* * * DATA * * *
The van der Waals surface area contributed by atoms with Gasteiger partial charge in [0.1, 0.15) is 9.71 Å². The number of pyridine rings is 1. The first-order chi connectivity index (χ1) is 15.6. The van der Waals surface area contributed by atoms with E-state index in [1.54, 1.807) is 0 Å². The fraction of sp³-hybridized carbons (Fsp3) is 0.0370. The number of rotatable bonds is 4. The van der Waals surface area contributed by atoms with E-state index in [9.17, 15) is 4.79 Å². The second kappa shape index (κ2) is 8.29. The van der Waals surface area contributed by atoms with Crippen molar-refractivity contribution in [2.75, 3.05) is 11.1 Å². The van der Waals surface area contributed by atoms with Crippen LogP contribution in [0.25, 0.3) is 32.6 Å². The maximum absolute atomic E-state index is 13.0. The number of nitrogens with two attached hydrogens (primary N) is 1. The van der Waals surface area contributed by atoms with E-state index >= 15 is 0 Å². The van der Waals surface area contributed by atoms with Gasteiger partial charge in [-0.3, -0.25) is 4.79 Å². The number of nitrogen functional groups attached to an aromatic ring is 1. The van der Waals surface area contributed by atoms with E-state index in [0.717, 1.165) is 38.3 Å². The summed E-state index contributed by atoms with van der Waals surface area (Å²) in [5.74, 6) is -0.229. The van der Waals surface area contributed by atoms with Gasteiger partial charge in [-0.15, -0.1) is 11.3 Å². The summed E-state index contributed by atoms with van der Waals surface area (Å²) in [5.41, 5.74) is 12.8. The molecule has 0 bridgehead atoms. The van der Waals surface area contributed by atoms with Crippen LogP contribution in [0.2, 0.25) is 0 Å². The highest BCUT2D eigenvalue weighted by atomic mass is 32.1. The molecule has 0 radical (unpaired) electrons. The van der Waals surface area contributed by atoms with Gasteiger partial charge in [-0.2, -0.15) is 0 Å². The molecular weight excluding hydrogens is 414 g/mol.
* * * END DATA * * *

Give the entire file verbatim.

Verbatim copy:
The van der Waals surface area contributed by atoms with Gasteiger partial charge in [0.1, 0.15) is 9.71 Å². The number of pyridine rings is 1. The first-order chi connectivity index (χ1) is 15.6. The van der Waals surface area contributed by atoms with E-state index in [1.54, 1.807) is 0 Å². The fraction of sp³-hybridized carbons (Fsp3) is 0.0370. The number of rotatable bonds is 4. The van der Waals surface area contributed by atoms with E-state index in [9.17, 15) is 4.79 Å². The second kappa shape index (κ2) is 8.29. The van der Waals surface area contributed by atoms with Crippen molar-refractivity contribution in [2.75, 3.05) is 11.1 Å². The van der Waals surface area contributed by atoms with Crippen LogP contribution in [0.25, 0.3) is 32.6 Å². The maximum absolute atomic E-state index is 13.0. The number of nitrogens with two attached hydrogens (primary N) is 1. The van der Waals surface area contributed by atoms with E-state index >= 15 is 0 Å². The van der Waals surface area contributed by atoms with Gasteiger partial charge in [-0.3, -0.25) is 4.79 Å². The number of nitrogen functional groups attached to an aromatic ring is 1. The van der Waals surface area contributed by atoms with E-state index in [0.717, 1.165) is 38.3 Å². The summed E-state index contributed by atoms with van der Waals surface area (Å²) in [5.74, 6) is -0.229. The van der Waals surface area contributed by atoms with Gasteiger partial charge in [-0.15, -0.1) is 11.3 Å². The summed E-state index contributed by atoms with van der Waals surface area (Å²) in [5.41, 5.74) is 12.8. The molecule has 0 bridgehead atoms. The van der Waals surface area contributed by atoms with Crippen LogP contribution in [0.2, 0.25) is 0 Å². The highest BCUT2D eigenvalue weighted by atomic mass is 32.1. The molecule has 0 radical (unpaired) electrons. The van der Waals surface area contributed by atoms with Gasteiger partial charge in [-0.2, -0.15) is 0 Å². The molecular weight excluding hydrogens is 414 g/mol.